“Dewa Amral” 2011 – Lugi Lugiono
One of the most endearing features of Javanese culture is the Wayang Kulit shadow puppet theatre. My first experience of a performance was filled with awe and delight, and to this today I remain fascinated by this art form.
A cast of curious mythical characters: gods and demons, kings and soldiers, villains and heroes come to life behind a large white screen, the shadows figures the focus of our attention. Accompanied by a traditional ensemble, the dalang, or puppeteer is the master of ceremonies and the manipulator of the figures and creator of their voices. The characters bring to life ancient tales from the sacred Hindu +Buddhist texts, along with localized stories, old and new. The drama, tragedy, humour and suspense keep audiences entertained for hours on end.
“As a child I was obsessed with the Wayang Kulit,” says Javanese painter Lugiono. “I watched the performances day and night. I recalled many times when I struggled to keep me eyes open, then I fell asleep, only to wake later and continuing watching.” Born in Yogyakarta, the cultural capital of Java in 1953, three years after the formation of the Republic of Indonesia, and before television access for the masses, “Wayang performances along with comics, were central to children’s visual world, especially mine,” Lugiono adds.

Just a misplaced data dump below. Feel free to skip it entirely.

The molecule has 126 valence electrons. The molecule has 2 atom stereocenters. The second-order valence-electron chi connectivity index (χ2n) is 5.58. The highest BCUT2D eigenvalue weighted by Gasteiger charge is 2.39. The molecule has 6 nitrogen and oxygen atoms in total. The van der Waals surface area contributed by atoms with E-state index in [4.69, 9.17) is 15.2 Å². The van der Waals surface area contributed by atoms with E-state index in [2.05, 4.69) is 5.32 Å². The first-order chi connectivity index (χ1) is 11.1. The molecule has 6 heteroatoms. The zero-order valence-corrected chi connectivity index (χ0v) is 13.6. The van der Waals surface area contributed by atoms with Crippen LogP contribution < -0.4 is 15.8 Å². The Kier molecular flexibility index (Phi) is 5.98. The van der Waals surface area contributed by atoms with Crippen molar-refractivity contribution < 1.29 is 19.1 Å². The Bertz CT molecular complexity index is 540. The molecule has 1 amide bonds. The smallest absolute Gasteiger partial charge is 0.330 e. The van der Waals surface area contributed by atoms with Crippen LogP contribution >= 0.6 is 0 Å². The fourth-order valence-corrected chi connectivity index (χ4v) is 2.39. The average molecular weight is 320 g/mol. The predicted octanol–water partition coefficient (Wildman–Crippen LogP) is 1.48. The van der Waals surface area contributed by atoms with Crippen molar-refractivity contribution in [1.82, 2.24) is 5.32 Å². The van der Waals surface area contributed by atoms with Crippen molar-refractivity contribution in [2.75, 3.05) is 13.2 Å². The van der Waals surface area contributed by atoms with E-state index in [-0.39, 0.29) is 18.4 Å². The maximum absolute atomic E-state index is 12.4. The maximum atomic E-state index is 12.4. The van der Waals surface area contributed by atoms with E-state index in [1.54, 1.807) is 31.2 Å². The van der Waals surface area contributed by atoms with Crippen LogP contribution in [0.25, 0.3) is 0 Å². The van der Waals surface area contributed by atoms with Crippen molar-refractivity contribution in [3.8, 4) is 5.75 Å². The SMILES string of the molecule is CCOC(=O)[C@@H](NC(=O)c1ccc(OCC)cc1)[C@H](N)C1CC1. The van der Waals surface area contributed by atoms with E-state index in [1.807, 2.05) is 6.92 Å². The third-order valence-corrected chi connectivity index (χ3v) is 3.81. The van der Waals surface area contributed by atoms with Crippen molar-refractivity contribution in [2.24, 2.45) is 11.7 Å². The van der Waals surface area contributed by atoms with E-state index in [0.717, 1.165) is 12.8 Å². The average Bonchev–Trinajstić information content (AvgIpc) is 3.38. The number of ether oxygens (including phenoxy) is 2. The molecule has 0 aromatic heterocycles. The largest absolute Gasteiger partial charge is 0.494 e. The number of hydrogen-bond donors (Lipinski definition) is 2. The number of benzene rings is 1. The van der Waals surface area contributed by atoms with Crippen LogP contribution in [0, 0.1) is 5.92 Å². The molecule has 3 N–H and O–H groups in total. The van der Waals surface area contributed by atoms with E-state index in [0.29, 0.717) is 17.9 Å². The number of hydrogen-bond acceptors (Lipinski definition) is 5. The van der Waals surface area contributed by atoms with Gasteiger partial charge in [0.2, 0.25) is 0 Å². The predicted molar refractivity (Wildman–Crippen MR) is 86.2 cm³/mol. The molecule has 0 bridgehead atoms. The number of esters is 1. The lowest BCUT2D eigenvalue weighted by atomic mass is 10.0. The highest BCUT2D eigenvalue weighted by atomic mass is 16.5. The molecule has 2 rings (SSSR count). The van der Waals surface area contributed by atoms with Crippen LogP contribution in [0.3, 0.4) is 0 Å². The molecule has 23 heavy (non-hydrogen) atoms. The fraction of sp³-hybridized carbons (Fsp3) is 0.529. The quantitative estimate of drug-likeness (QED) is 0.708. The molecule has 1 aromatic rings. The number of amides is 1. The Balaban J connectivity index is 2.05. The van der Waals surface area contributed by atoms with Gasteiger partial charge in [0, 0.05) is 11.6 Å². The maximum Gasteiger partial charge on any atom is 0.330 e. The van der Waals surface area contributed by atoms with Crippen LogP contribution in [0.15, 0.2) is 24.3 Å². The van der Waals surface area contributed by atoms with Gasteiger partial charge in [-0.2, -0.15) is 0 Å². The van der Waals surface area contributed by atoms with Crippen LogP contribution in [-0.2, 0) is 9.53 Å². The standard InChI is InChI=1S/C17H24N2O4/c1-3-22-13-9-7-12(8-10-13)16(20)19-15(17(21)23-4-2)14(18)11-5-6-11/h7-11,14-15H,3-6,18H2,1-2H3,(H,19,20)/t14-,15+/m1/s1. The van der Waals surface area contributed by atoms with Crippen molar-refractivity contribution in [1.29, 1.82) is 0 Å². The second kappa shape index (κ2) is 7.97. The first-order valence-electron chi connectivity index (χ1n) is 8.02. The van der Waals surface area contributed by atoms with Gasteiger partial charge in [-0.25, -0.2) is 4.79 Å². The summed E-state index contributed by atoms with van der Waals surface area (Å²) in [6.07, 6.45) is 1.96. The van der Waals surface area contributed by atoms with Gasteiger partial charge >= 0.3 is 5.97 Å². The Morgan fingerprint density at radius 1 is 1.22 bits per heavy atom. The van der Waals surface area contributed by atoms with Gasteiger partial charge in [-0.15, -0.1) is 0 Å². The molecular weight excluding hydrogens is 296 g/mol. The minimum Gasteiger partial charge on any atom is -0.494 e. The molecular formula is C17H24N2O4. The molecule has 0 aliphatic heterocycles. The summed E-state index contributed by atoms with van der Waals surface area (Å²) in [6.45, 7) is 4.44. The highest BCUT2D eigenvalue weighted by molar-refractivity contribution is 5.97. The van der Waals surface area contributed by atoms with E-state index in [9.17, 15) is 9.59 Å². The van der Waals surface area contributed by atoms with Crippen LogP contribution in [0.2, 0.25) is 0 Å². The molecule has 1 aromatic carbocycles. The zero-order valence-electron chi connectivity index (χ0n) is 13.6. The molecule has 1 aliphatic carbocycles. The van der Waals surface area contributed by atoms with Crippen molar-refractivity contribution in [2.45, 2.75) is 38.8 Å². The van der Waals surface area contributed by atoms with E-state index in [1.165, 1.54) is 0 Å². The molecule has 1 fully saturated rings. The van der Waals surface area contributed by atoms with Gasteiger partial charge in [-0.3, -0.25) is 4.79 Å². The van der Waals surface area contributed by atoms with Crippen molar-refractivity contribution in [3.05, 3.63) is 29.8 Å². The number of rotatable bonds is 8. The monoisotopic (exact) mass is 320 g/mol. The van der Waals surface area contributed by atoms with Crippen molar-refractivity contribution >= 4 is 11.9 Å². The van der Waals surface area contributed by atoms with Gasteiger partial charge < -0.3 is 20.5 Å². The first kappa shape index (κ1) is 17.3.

“Dewi Sri” 1985 Wood Cut Print on Paper – Lugi Lugiono
A highly responsive form of social commentary and criticism, emphasizing local issues of both interest and concern the Wayang theatre’s origins come from India and China. Absorbing various religious and socio political influences in the narratives and forms the Wayang has been evolving in Indonesia since India’s initial presence about 2000 years ago. Long before the Wayang Kulit shadow puppet theatre, however, Wayang Berber, in which the narratives were painted on long scrolls and then slowly rolled out in front of the audience, was predominant.
“My Name is Wayang” brings together two Javanese artists, Lugi Lugiono and Bambang Adi Pramono in an exhibition of paintings and sculpture at Rumah Topeng dan Wayang Setiadarma in Mas, Ubud, open from 19 December 2015 – 15 January 2016. Setiadarma boasts an extraordinary collection of wayang puppets and traditional masks housed in beautiful Javanese traditional teak wood buildings, and the exhibition pavilion at Setiadarma is the perfect venue to display this body of work. The colour and warmth of the raw timber grain walls, ceilings and floor, along with the architectural aesthetics compliment and highlight the works; the visitor is granted an authentic Javanese cultural experience.